On Chaplin’s “City Lights”
Today is the anniversary of the release of Charlie Chaplin’s great masterpiece City Lights (1931).
Despite being released well into the sound era, City Lights may be thought of as Chaplin’s last movie of the silent period, as work on it began in 1927. Before he had finished it (granted he was taking an exceptionally long time) the entire industry had switched over to talkies. So now his project was burdened with being more than just a silent movie. It sort of had to be THE silent movie, to put a period to the entire silent era, and perhaps the entire history of pantomime as a popular art form. Thus the movie aspires to be not just a silent comedy, but also something more like a clown piece for the stage, a pantomime in the modern French sense. (By the way, Paris is known as the “City of Light,” a nickname that goes back to its place as the first European city to be illuminated at night with gaslight. The name evokes a bygone, glamorous era.) Thus redoing the film as a talking picture was unthinkable; Chaplin had devised it pretty deliberately as a mimoplay. It depends on a delicate balance of gesture-based scenes. Introducing speech to the equation would make Chaplin’s stereotyped situation seem like weaker broth than it really is.
The plot is about the Tramp falling in love with a blind flower girl (Virginia Cherrill) who mistakenly thinks he’s a millionaire. Meanwhile, the Tramp is also hanging around with an actual millionaire (Harry Myers), who has a distressing fair-weather habit of recognizing and embracing Charlie only when he’s drunk—and not recalling a thing the morning afterwards. Eventually the Tramp procures funds for the girl’s eye operation (eye operation!) from the drunken millionaire, only to be arrested for theft when the latter sobers up. When the Tramp gets out of the pokey, he finds the flower girl to be in possession of two good, working eyes. Which means, sadly that she can see him. And that he isn’t a millionaire. The complex beat on which the film closes—of her realization and his trepidation when the truth is revealed—has been called by many critics one of the greatest and most moving moments in all cinema.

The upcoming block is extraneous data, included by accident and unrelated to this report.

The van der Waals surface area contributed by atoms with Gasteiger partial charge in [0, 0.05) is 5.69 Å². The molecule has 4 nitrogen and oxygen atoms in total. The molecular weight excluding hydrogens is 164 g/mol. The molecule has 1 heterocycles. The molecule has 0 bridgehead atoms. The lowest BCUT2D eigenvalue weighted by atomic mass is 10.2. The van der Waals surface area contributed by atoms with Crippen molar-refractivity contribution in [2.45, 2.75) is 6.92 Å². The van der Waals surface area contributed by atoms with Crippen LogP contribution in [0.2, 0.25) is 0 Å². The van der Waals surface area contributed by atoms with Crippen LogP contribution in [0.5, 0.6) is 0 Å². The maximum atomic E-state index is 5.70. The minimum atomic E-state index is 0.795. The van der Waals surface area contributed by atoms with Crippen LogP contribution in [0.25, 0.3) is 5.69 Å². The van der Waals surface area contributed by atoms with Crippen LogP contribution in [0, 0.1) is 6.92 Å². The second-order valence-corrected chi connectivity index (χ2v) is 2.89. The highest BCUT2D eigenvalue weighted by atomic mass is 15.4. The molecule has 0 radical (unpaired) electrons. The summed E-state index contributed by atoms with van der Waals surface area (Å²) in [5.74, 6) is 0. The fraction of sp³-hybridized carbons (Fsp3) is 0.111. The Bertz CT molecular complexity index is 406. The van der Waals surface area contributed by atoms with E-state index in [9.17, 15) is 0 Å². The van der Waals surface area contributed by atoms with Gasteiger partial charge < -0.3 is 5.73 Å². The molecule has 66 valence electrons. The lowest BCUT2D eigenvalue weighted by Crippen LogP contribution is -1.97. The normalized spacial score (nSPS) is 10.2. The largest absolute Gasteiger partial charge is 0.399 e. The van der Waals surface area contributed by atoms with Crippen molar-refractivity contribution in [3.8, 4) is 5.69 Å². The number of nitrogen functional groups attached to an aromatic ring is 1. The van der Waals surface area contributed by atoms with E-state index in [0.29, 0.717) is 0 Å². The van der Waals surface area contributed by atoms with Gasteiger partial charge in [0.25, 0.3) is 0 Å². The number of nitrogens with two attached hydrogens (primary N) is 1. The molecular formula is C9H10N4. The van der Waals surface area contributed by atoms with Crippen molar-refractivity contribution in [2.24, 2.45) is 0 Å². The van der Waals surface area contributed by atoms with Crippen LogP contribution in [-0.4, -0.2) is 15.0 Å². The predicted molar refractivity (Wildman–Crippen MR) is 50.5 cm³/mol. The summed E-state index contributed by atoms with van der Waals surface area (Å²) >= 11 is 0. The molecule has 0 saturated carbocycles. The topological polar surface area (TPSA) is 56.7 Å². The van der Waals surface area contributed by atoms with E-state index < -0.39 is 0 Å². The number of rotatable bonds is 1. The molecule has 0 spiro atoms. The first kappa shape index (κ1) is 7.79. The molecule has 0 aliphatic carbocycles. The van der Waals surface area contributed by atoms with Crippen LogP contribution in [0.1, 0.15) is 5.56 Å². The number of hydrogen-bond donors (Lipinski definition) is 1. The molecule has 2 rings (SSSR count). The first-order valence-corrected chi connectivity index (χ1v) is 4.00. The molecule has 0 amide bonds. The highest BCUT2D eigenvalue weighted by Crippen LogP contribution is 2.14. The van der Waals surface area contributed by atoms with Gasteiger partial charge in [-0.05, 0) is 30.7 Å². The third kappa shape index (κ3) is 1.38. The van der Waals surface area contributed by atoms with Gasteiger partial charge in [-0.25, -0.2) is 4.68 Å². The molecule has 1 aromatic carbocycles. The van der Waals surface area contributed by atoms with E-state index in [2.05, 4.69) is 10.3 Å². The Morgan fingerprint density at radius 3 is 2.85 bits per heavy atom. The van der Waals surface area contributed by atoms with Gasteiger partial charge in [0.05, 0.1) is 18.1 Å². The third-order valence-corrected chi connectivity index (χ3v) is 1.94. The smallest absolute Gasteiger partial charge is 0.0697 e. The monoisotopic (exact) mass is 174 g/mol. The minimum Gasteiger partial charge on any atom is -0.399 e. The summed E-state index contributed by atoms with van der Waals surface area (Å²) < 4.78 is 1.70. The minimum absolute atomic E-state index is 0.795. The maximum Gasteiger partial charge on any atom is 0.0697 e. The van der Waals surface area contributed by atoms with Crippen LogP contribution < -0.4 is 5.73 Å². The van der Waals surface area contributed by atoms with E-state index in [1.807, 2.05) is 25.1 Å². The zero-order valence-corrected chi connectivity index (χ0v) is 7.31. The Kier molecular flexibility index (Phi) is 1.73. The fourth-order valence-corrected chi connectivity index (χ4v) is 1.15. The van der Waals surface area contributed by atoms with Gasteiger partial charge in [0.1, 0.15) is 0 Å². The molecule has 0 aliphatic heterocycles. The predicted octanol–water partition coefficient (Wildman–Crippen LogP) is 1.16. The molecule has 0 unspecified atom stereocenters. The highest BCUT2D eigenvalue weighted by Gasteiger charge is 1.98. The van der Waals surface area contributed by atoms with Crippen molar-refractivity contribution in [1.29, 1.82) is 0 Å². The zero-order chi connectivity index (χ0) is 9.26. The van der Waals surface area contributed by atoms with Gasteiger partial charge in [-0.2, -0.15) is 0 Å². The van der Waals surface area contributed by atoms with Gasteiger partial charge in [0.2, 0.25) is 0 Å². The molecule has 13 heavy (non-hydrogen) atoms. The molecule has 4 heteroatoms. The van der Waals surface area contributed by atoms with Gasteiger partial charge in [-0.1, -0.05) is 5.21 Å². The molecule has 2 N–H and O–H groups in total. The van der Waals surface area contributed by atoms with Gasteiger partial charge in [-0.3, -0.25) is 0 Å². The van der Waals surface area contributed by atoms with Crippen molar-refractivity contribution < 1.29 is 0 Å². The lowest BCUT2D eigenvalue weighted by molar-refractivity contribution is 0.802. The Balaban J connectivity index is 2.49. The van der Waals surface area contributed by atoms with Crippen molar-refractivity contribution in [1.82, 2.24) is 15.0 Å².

The new element (and this is why City Lights is the next chronological high-water mark for Chaplin after The Gold Rush) is that he also composed an original musical score for the film (filled though it may be with borrowings and quotations) and a funny soundtrack of effects and comical gibberish substituting for speech. In some ways it’s a more complex undertaking than just writing a screenplay and recording actors talking.
But complex or simple it’s still a pantomime. Chaplin intended for it to be such, and it is. You cannot, as George Jean Nathan tried to do in a 1934 essay, castigate the story for its lack of originality. Chaplin never intended for it to have any. There are only a limited number of plots in this world as it is. When you begin to boil the cast of characters down to “Tramp” and “Blind Flower Girl” things get awfully simplified indeed. That is the convention.
Also there’s a feeling of closure as the film’s theme applies to Chaplin the man as well. City Lights contains a sense of summation of his career, a recap of all that the public loves about him: there are the comical drunk scenes, the run-ins with policemen and other authorities, a comedy boxing match, and the pathos of a hopeless love-from-afar.
Chaplin had kicked off the era of classic comedy features with The Kid; it was only fitting that he should end it with City Lights.
For more on silent and slapstick comedy film history see my new book Chain of Fools: Silent Comedy and Its Legacies from Nickelodeons to Youtube, just released by Bear Manor Media, also available from amazon.com etc etc etc. For more on show biz history, consult No Applause, Just Throw Money: The Book That Made Vaudeville Famous, available at Amazon, Barnes and Noble, and wherever nutty books are sold.